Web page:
Scientists have created a new tracking method for plant lipids. The approach could fill our knowledge gaps of lipid movement and help us improve yields in crops targeted for biofuels.
While cholera rages across many regions of the world, a team of microbiologists and plant scientists from the Benning lab has pinpointed a genetic weakness in the pandemic’s armor, which could lead to future treatments.
The two proteins, called VAP, indicate where endocytosis, a form of transport in which a living cell imports molecules, should occur.
The NPR1 gene keeps the unfolded protein response, a plant fail-safe for stressful times, in check.
Understanding how the plant cell's food processors are built might help us breed better plants and even benefit human medicine.
How plants harvest their own chloroplasts - photosynthesis machines that make their food - to help defend against outside threats.
The natural solar panels constantly grow and shrink in size to adjust to changes in their hosts' environments. Scientists want to tap into this energy source for biofuels and food purposes.
Scientists have linked how water-dwelling bacteria monitor light wavelengths in their surroundings with their capacity to do photosynthesis. The research has medical/biofuels implications.
The protein, which helps to construct peroxisomes, also interacts with chloroplasts and mitochondria. The organelles are important for generating and managing plant energy supplies.
The fundamental protein complex potentially guards plants from high light and ageing effects. This new observation could change how we view photosynthesis.
The Nature Communications study shows how high temperature weakens plant defenses while, separately, strengthening bacterial attacks.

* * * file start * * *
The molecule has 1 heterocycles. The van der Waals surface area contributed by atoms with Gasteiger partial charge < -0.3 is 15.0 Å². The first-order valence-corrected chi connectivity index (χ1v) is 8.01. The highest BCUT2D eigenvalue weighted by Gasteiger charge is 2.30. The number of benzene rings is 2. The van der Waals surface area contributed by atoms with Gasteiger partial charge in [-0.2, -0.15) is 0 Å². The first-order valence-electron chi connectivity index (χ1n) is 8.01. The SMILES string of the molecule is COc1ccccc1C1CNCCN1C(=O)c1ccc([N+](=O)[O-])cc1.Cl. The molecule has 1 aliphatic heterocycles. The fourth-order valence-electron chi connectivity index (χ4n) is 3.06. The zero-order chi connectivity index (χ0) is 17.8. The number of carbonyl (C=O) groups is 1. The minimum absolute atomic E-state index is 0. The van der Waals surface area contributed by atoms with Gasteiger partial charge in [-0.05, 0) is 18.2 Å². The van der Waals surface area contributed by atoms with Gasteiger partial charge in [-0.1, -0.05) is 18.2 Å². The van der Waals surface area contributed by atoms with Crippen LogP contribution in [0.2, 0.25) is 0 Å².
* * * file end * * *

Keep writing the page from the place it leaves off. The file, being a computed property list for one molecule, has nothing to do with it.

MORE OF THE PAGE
A peek into the logistics of how bacterial nanofactories move electrons, towards creating chemical products. Future apps include renewable energy and medical tools.
When engineers want to speed up a system, they look for the slowest steps and make them faster. In plants, this approach potentially does more harm than good, says the Kramer lab.
The new family of proteins protects cyanobacteria from sunlight damage, and they are interesting for use in synthetic medical or renewable energy applications.
Scientists show how the two OCP parts interact and also create new synthetic versions of that protein. The goal is to use it in synthetic healthcare systems, powered by light.
The Howe lab delves into how defense genes do more than just fight. They also tangle with growth functions.
The Kerfeld lab has analyzed over 200 sets of cyanobacteria DNA. This knowledge is getting us closer to understanding how to build synthetic factories that will someday produce green fuels or products used to diagnose diseases.